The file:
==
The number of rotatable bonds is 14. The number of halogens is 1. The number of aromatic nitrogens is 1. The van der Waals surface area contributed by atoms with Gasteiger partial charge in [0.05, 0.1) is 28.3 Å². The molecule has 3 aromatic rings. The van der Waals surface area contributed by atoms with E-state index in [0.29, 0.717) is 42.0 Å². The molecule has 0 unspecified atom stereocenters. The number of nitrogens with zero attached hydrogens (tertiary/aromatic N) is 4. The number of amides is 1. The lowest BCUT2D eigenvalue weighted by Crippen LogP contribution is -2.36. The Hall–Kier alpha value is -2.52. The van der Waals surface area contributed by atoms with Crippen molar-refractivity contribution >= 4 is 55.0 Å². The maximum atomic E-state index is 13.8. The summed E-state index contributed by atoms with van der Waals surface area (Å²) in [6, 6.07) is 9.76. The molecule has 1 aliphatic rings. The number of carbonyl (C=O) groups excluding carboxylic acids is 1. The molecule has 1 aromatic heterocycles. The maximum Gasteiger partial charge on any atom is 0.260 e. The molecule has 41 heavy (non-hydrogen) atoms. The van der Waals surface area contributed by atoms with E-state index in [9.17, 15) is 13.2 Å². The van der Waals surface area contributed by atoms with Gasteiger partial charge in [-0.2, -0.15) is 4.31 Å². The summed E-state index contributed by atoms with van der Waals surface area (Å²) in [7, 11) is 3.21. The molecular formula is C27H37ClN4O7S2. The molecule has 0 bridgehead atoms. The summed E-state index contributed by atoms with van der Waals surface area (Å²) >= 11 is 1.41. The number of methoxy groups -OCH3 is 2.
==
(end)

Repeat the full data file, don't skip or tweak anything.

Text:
The number of rotatable bonds is 14. The number of halogens is 1. The number of aromatic nitrogens is 1. The van der Waals surface area contributed by atoms with Gasteiger partial charge in [0.05, 0.1) is 28.3 Å². The molecule has 3 aromatic rings. The van der Waals surface area contributed by atoms with E-state index in [0.29, 0.717) is 42.0 Å². The molecule has 0 unspecified atom stereocenters. The number of nitrogens with zero attached hydrogens (tertiary/aromatic N) is 4. The number of amides is 1. The lowest BCUT2D eigenvalue weighted by Crippen LogP contribution is -2.36. The Hall–Kier alpha value is -2.52. The van der Waals surface area contributed by atoms with Crippen molar-refractivity contribution >= 4 is 55.0 Å². The maximum atomic E-state index is 13.8. The summed E-state index contributed by atoms with van der Waals surface area (Å²) in [6, 6.07) is 9.76. The molecule has 1 aliphatic rings. The number of carbonyl (C=O) groups excluding carboxylic acids is 1. The molecule has 1 aromatic heterocycles. The maximum Gasteiger partial charge on any atom is 0.260 e. The molecule has 41 heavy (non-hydrogen) atoms. The van der Waals surface area contributed by atoms with E-state index in [9.17, 15) is 13.2 Å². The van der Waals surface area contributed by atoms with Gasteiger partial charge in [-0.2, -0.15) is 4.31 Å². The summed E-state index contributed by atoms with van der Waals surface area (Å²) in [7, 11) is 3.21. The molecular formula is C27H37ClN4O7S2. The molecule has 0 bridgehead atoms. The summed E-state index contributed by atoms with van der Waals surface area (Å²) >= 11 is 1.41. The number of methoxy groups -OCH3 is 2.